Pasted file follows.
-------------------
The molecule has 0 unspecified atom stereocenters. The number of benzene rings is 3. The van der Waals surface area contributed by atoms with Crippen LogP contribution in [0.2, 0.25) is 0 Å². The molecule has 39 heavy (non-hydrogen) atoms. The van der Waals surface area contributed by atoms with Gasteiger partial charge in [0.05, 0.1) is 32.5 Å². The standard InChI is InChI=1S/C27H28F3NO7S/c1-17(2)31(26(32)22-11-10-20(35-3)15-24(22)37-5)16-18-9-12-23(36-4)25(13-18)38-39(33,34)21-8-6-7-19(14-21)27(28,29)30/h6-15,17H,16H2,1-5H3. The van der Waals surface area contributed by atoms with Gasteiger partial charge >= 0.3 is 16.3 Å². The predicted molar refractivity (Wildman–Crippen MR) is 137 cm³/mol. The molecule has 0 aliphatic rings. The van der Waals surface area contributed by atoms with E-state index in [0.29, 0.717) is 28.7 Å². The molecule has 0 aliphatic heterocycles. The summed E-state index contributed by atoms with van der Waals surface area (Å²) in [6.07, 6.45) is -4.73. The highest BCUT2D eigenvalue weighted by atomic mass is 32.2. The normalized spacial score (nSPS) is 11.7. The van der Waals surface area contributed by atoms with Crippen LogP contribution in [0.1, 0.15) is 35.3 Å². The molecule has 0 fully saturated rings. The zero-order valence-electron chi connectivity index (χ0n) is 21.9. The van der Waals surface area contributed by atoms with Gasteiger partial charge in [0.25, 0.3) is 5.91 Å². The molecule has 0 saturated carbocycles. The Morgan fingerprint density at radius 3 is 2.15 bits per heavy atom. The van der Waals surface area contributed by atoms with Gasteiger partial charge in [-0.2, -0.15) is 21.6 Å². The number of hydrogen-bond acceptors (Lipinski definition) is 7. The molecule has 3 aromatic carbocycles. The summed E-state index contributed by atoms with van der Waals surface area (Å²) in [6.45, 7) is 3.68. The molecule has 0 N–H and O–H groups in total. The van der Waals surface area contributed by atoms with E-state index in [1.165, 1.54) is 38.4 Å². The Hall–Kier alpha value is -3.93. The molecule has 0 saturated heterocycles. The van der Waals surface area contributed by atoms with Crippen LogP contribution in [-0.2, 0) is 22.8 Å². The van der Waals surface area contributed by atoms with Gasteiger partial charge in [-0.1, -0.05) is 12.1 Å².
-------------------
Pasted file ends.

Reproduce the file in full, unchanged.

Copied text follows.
The molecule has 0 unspecified atom stereocenters. The number of benzene rings is 3. The van der Waals surface area contributed by atoms with Crippen LogP contribution in [0.2, 0.25) is 0 Å². The molecule has 39 heavy (non-hydrogen) atoms. The van der Waals surface area contributed by atoms with Gasteiger partial charge in [0.05, 0.1) is 32.5 Å². The standard InChI is InChI=1S/C27H28F3NO7S/c1-17(2)31(26(32)22-11-10-20(35-3)15-24(22)37-5)16-18-9-12-23(36-4)25(13-18)38-39(33,34)21-8-6-7-19(14-21)27(28,29)30/h6-15,17H,16H2,1-5H3. The van der Waals surface area contributed by atoms with Gasteiger partial charge >= 0.3 is 16.3 Å². The predicted molar refractivity (Wildman–Crippen MR) is 137 cm³/mol. The molecule has 0 aliphatic rings. The van der Waals surface area contributed by atoms with E-state index in [0.29, 0.717) is 28.7 Å². The molecule has 0 aliphatic heterocycles. The summed E-state index contributed by atoms with van der Waals surface area (Å²) in [6.07, 6.45) is -4.73. The highest BCUT2D eigenvalue weighted by atomic mass is 32.2. The normalized spacial score (nSPS) is 11.7. The van der Waals surface area contributed by atoms with Crippen LogP contribution in [0.1, 0.15) is 35.3 Å². The molecule has 0 fully saturated rings. The zero-order valence-electron chi connectivity index (χ0n) is 21.9. The van der Waals surface area contributed by atoms with Gasteiger partial charge in [0.25, 0.3) is 5.91 Å². The molecule has 0 saturated carbocycles. The Morgan fingerprint density at radius 3 is 2.15 bits per heavy atom. The van der Waals surface area contributed by atoms with Gasteiger partial charge in [-0.2, -0.15) is 21.6 Å². The number of hydrogen-bond acceptors (Lipinski definition) is 7. The molecule has 3 aromatic carbocycles. The summed E-state index contributed by atoms with van der Waals surface area (Å²) in [6.45, 7) is 3.68. The molecule has 0 N–H and O–H groups in total. The van der Waals surface area contributed by atoms with E-state index in [1.165, 1.54) is 38.4 Å². The Hall–Kier alpha value is -3.93. The molecule has 0 saturated heterocycles. The van der Waals surface area contributed by atoms with Crippen LogP contribution in [-0.2, 0) is 22.8 Å². The van der Waals surface area contributed by atoms with Gasteiger partial charge in [-0.1, -0.05) is 12.1 Å².